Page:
Ceramics, enamels and glass
Internationally renowned French eighteenth-century Vincennes/Sèvres collection. Meissen porcelain, including two white animal sculptures. Maiolica, Saint-Porchaire and Valencia earthenware. Limoges enamels by distinguished makers. Late sixteenth- to early eighteenth-century glass.
Waddesdon is renowned internationally for its significant collection of 18th-century French Vincennes and Sèvres porcelain. It includes some of the most iconic shapes of vases, decorated by the factory’s best painters, and three dinner services, one of which was made for Marie-Antoinette. Pieces by the German Meissen factory include two extraordinary life-size animal porcelain figures and a rare standing cup as well as a collection of small animal figures and useful wares. The Bachelors’ Wing houses mainly 16th-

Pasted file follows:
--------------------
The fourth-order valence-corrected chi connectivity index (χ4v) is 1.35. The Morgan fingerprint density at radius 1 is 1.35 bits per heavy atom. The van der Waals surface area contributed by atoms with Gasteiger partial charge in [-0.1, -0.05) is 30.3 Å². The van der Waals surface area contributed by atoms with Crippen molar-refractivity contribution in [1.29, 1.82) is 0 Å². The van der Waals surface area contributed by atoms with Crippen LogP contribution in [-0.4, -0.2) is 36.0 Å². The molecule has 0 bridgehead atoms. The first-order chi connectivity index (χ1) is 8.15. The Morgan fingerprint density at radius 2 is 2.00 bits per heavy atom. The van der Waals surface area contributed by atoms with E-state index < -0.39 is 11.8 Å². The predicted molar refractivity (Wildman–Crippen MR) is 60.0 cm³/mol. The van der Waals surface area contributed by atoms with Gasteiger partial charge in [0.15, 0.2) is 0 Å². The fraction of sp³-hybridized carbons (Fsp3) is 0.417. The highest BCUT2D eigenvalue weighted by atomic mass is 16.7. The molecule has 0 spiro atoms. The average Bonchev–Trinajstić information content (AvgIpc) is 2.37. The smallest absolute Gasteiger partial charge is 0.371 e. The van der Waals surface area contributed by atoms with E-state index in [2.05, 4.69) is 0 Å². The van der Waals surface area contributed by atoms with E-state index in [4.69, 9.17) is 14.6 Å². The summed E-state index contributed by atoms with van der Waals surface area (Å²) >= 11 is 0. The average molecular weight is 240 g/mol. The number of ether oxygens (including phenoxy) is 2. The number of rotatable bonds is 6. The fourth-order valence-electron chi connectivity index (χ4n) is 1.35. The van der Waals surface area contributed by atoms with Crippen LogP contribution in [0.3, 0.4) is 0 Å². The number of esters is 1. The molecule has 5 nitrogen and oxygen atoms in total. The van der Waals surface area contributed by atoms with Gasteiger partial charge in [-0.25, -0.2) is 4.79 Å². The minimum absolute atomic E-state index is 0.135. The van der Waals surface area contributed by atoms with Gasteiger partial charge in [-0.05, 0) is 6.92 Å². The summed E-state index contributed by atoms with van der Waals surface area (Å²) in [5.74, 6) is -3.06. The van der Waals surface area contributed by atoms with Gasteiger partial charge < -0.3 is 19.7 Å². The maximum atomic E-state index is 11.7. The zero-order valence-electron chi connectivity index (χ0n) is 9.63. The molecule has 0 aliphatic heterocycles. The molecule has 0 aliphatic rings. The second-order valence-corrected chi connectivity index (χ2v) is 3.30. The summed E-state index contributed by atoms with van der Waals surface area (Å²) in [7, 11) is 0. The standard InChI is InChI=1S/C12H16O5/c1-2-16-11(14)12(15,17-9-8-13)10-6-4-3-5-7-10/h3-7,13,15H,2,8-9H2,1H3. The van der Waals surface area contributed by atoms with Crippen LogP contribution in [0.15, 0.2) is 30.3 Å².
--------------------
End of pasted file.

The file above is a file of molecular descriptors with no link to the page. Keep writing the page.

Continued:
century collections. Earthenware includes 50 pieces of Italian maiolica, an extremely rare 15th-century basil pot made in Valencia and a Saint-Porchaire footed bowl. Enamelled pieces made in Limoges are by the most distinguished craftsmen in this medium – Jean de Court, Pierre Raymond and Léonard Limosin. Glass from Europe’s principal centres of production – Italy, Bohemia and southern Germany – from the late 16th to the early 18th century, complete the collection.